The millenials are an interesting generation. We want to share our lives with the public, and we want everyone to love us. We seek approval quite compulsively, because we rarely have any real assurance that we’re doing ok. And this sharing and desire for approval comes with its shares of disasters. When you share your lives with the world, someone is bound to disapprove. And then all the troubles begin.
I’ve been seeing a spate of images like this, making rounds on facebook.
and it seems almost everyone is feeling this way.
What is ‘being judgmental’?
When someone starts to decide who or what someone else should be, we can say they are being judgmental. People are judgmental all the time – people are either too fat or too skinny, too dark or too pale, their hair is not right, they don’t raise their kids right, they don’t have kids, or don’t get married in time, the list is endless.
Why do they do it?
Yes. Why do WE do it? Have you ever met a non-judgmental person? That person is probably enlightened. And even they might have judgmental thoughts that they’re not paying heed to.
Why do we judge? We judge when our identity is threatened. We judge because in some way, the other has caused us pain. And if we chose to admit that we are all the same and there is no difference, then that would undermine the pain they are causing us.
Look at the images above, for instance. They are completely judgmental statements about judgmental people. By telling another not to judge, we are telling them they cannot be exactly who they are. Which is exactly what we are telling them not to do. And why are we doing it? Because when they judge us, it hurts us, and we feel a tiny bit smaller. One more person who doesn’t think we’re good enough. Who needs that kind of negativity in their lives?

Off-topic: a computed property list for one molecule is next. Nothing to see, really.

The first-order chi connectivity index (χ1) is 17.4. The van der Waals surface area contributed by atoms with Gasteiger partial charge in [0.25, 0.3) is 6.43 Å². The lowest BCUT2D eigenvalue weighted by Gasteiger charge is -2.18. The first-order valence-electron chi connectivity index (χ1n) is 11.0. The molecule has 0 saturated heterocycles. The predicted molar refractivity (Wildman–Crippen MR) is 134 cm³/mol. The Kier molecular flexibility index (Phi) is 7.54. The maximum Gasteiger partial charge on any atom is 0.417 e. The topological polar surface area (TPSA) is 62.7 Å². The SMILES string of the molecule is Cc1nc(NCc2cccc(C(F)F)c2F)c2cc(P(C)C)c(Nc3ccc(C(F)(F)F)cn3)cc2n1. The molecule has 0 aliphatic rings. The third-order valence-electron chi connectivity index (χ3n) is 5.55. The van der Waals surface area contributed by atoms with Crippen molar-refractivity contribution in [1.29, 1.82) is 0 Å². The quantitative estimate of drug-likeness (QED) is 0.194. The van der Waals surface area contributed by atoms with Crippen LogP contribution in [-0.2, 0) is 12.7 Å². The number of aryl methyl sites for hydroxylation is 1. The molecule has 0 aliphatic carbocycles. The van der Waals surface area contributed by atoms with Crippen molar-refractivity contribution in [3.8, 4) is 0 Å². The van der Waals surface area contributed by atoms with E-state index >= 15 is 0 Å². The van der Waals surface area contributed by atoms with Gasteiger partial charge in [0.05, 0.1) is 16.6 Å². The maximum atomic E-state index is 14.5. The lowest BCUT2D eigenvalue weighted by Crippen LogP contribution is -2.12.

We want people to accept us as we are. And we refuse to accept others as they are until they stop judging us.
We’re all doing the same thing
We all judge. Some are more open and verbal about it, and others are more sophisticated and quiet about it. We judge when we meet someone who challenges our description of what the world should be like. Everyone’s description varies, and that’s what makes things interesting.
We even judge ourselves, and sometimes we go one step further and judge ourselves for judging others.
How do we deal with it?
We start by recognising that judgment is a reaction coming from pain. Why would we ask a person in pain to change themselves? They’re in pain. And if they are projecting their pain onto us through their judgment, we take a metaphorical step back, and witness our pain. Yes, I feel hurt, yes I feel judged, and it is ok for this person to judge me. This is who they are, and I am what I am and we are both ok.
A beautiful woman had once told me, ‘lead by example’, and those words rung so true. Lead by example. Embrace the other along with all their flaws, even the ones that seem to hurt you. And bring just a little more love, and a little more joy into the world.